Set in the 60's in a mental hospital, this psychological horror film presents classic asylum scenarios and creepy vibes around every corner. The ward houses 4 disturbed girls and our story begins with the addition of the 5th girl. This "new girl" realizes that something is off with the hospital and begins to look for answers, but to no avail. Her floor mates have no insight and the nurses and staff are just as evil as the horror she feels around every corner. Things get creepy when the girls begin to go missing, with no explanation from the staff. The girls try to uncover what is going on, and in the process reveal their own inner demons. The Ward was actually pretty interesting- I wouldn't label this as a favorite or a great one, but it did keep my attention and I did like it.

write to be understood, speak to be heard, read to grow



Well, I kind of hid and fell off the face of the earth for the month of October. Barrett was away for 5 weeks and I spent a lot of time keeping busy by reading and hanging with friends, hence my blogging fell to the wayside. It was the longest time we have been apart, so I did my damnedest to stay busy and not think of it!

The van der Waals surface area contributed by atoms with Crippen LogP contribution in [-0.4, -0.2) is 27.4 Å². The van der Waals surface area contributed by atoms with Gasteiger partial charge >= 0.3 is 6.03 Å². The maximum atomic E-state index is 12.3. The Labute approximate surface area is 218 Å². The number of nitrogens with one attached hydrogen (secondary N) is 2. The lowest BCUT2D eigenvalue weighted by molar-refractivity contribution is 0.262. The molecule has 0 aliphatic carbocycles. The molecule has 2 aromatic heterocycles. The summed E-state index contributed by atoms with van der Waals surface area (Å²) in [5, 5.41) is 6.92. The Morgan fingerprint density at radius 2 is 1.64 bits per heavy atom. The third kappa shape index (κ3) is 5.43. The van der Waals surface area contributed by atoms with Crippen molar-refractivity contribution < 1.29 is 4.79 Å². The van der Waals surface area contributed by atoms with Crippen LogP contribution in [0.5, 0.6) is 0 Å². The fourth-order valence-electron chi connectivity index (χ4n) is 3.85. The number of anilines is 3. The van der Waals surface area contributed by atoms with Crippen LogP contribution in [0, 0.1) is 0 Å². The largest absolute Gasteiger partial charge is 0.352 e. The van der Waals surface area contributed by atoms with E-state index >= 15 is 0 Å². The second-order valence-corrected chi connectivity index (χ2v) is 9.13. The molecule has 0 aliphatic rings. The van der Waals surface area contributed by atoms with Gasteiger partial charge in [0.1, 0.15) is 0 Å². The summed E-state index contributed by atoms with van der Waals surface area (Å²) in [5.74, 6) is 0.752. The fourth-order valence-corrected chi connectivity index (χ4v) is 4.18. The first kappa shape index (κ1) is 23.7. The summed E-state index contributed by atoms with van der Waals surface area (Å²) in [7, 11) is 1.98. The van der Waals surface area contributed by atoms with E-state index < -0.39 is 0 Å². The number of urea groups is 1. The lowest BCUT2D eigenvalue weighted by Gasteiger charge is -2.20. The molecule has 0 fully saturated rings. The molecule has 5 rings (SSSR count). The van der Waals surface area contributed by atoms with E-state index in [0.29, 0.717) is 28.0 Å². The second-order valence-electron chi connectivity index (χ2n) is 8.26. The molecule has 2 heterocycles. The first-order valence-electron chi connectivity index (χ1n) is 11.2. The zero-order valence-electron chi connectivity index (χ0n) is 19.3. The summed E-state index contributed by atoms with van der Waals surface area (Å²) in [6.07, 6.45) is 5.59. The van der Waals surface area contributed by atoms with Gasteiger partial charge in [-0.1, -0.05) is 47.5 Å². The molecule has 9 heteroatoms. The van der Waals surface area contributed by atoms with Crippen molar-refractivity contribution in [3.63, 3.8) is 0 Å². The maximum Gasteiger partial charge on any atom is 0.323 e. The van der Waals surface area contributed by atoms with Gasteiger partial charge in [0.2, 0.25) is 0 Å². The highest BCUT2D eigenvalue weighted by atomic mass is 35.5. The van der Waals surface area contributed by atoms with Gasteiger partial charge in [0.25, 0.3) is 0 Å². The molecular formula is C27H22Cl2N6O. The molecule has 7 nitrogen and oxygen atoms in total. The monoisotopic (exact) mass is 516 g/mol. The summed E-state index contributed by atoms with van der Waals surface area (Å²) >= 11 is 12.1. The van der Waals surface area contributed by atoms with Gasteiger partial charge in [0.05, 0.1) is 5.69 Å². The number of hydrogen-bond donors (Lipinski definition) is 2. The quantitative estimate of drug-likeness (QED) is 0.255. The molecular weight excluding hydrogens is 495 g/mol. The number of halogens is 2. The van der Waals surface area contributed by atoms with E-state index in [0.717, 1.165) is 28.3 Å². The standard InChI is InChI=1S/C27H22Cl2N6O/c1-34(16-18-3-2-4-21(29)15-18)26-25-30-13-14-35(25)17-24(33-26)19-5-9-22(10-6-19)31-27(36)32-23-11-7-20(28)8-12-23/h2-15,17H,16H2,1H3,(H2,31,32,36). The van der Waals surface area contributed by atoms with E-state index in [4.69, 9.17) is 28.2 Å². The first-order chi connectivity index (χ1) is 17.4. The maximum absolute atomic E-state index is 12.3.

While I may not have been blogging, I was reading and I was watching movies and such for RIPVIII. I will post reviews of some of the books I read and movies I watched while I was away from the blogosphere.
I must admit that I am highly disappointed in my scary spooky October reading. Typically I read and watch a TON of horror/thriller material, but with Bear away I wasn't as into it. It may not scare me, but I wasn't all that keen on reading scary stuff while home alone for weeks on end... the house is quiet when it is just me and the dog!

Here's a quick little list on what I have been up to while I was away from the computer:

The Historian by Elizabeth Kostova
Suburban Legends by Sam Stall
Dracula: A Classic Pop-up Tale by Claire Bampton
Life As We Knew It by Susan Beth Pfeffer (re-read)
Doctor Sleep by Stephen King (currently reading)

Resident Evil
Resident Evil: Apocalypse
Resident Evil: Extinction
Resident Evil: Afterlife
Resident Evil: Retribution
Session 9
The House of the Devil
Ghost Hunters (series)
The Ward

I hope to review these titles and get them posted by the end of this week. I've also got a few books to read that came in the mail for review, so be on the lookout for those too!

write to be understood, speak to be heard, read to grow